This puzzle was designed for high school Algebra 1 students. An exercise that is frequently assigned in such a class is to identify what is done in each step in the solution of an equation (or the derivation of a formula or the proof of a theorem) and, assuming the truth of the given, if each step is justified, the final conclusion must be true. In this puzzle, we are given the justifications, but the conclusion is troublesome.
We’ll start by letting a and b represent the same quantity. Since any quantity is equal to itself, a = b
Multiplying both sides of the equation by the same quantity, a, we get a ² = ab
Subtracting the same quantity, b ², from both sides of the equation, we get a ² – b ² = ab – b ²
Factoring both sides of the equation, we get (a + b )(a – b ) = b (a – b )
Dividing both sides of the equation by the same quantity, (a – b ), we get a + b = b
Substituting b for a, its equal, we get b + b = b
Substituting 2b for b + b, its equal, we get 2b = b
Finally, dividing both sides of the equation by the same quantity, b, we get 2 = 1
This is obviously not true. The puzzle is to find the error in reasoning that led us astray, despite the justification we provided for each step of the way.Show Solution
How many distinct positions of the hands of an accurately-working analog clock are there that have both hands in exactly the same position and how long a time is it between two chronologically successive such positions?Show Solution
There is only one time when both hands are pointing exactly at one of the twelve numbers on the clock and that is at 12:00, when both hands are pointing exactly at the “12”. The next time that both hands are in the same position is some time between 1:05 and 1:10 when both hands are pointing at the same point between the “1” and the “2”. We’ll get to exactly what that time is in a moment. The next time this happens again is between 2:10 and 2:15, when both hands are pointing at the same point between the “2” and the “3”. It happens again between 3″15 and 3:20, between 4:20 and 4:25, etc.,… until both hands are between 10:50 and 10:55. Each time this happens, the time is closer to the second of each pair of times until the minute hand overtakes the hour hand not between 11:55 and 12:00 (the equivalent of 11:60), but at exactly 12:00, when the hands are in the same position that we started from, so we don’t count it again. That means that there are 11 times that the two hands are in exactly the same position.
Since each hand is moving at a constant rate, the times when they are in the same position are equally spaced. Since there are 11 positions in 12 hours, the time between two such successive positions is hours or minutes, which comes to minutes or hour and 5 minutes. To find out what all the exact times are, just add hour and 5 minutes to the previous exact time. The first three times after 12:00 are , and .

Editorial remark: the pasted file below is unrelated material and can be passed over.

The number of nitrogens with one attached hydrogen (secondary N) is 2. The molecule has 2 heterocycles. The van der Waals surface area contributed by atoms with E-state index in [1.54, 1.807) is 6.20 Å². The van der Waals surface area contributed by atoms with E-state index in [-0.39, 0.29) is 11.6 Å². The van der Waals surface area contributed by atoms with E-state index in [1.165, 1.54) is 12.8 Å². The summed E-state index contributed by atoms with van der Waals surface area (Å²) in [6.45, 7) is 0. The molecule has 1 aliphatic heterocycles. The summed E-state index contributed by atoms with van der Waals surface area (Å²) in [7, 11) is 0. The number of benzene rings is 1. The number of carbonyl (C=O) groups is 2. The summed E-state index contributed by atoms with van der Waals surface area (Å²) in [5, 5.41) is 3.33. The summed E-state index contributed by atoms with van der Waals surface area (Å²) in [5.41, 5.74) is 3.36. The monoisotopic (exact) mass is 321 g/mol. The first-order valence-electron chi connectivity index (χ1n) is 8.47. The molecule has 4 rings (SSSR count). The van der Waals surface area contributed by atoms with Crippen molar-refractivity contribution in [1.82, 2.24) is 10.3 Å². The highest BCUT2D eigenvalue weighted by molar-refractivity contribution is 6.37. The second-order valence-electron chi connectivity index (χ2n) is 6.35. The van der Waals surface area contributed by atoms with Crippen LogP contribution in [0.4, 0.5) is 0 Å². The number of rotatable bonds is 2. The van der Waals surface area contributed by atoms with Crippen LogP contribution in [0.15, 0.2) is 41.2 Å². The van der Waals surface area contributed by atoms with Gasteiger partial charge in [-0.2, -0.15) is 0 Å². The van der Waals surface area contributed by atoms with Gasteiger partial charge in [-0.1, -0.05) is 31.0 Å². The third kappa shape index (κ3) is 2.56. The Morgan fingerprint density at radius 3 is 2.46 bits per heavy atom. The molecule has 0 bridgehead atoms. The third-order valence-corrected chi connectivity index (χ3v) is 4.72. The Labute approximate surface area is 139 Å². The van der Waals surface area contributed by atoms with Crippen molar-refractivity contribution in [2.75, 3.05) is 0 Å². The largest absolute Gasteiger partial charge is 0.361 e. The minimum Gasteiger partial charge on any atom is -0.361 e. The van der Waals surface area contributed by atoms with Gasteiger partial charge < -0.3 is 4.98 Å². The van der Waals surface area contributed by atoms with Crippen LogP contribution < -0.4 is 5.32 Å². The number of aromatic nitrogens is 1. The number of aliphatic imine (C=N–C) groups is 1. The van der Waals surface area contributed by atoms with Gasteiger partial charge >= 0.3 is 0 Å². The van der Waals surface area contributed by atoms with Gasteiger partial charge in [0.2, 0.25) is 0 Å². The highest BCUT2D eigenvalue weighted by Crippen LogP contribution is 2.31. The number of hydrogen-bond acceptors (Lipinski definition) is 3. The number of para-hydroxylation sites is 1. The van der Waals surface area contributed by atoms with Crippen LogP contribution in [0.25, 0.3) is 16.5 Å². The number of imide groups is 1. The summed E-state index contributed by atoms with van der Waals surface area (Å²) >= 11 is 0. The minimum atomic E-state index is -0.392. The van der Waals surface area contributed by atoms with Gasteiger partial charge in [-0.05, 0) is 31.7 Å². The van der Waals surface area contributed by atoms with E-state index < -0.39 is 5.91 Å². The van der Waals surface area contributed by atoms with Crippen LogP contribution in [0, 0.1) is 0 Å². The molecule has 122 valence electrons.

Find two positive integers such that the product of 11 and the first integer plus the product of 13 and the second integer is 300.Show Solution
(1) . Solving for x in terms of y, we get
(3) Let . Solving for y in terms of A, we get
(5) Let . Solving for A in terms of B, we get
(6) . Substituting for A [Eq. (6)] and B for [Eq. (5)] in Eq. (4), we get
(7) , so
(8) . Substituting for y [Eq. (8)] and for [By Eq’s. (3) and (6), both are equal to A] in Eq. (2), we get
(9) , so
It is clear from [Eq. (8)] that B must be positive for y to be positive, and it is clear from [Eq.(10)] that for x to be positive, B < 3, so or . and , so the two positive integers are 19 and 7 or 7 and 18.
This puzzle is an example of a Diophantine equation, an equation requiring an integral solution, the most famous one being the one discussed in Fermat’s Last Theorem, which states that there is no integral solution for x, y and z to the equation if n is a positive integer greater than 2. The general methodology for a two-variable linear equation such as the one presented here is to find parametric equations for the two variables, using the algorithm illustrated in the solving of the current puzzle, and then apply any other conditions given in the problem to find the set of allowed solutions.
On that legendary island of the Trutels and the Falstels (see puzzles 69 and 70), there is another indigenous population called the Thirders, members of which tell the truth exactly once in every three utterances that they make in any individual conversation. (Strangely, in any conversation, they always make a number of utterances that is divisible by three. They must get a lot of puzzle fanciers among their tourist population.) One day, I overheard the following six-utterance conversation:
A: Today is Saturday. B: It’s Sunday. A: But yesterday was Thursday. B: It was Friday. A: Well, tomorrow is Wednesday. B: No, it’s Tuesday.
On what day of the week did I hear this conversation?Show Solution
Puzzle 75Show Solution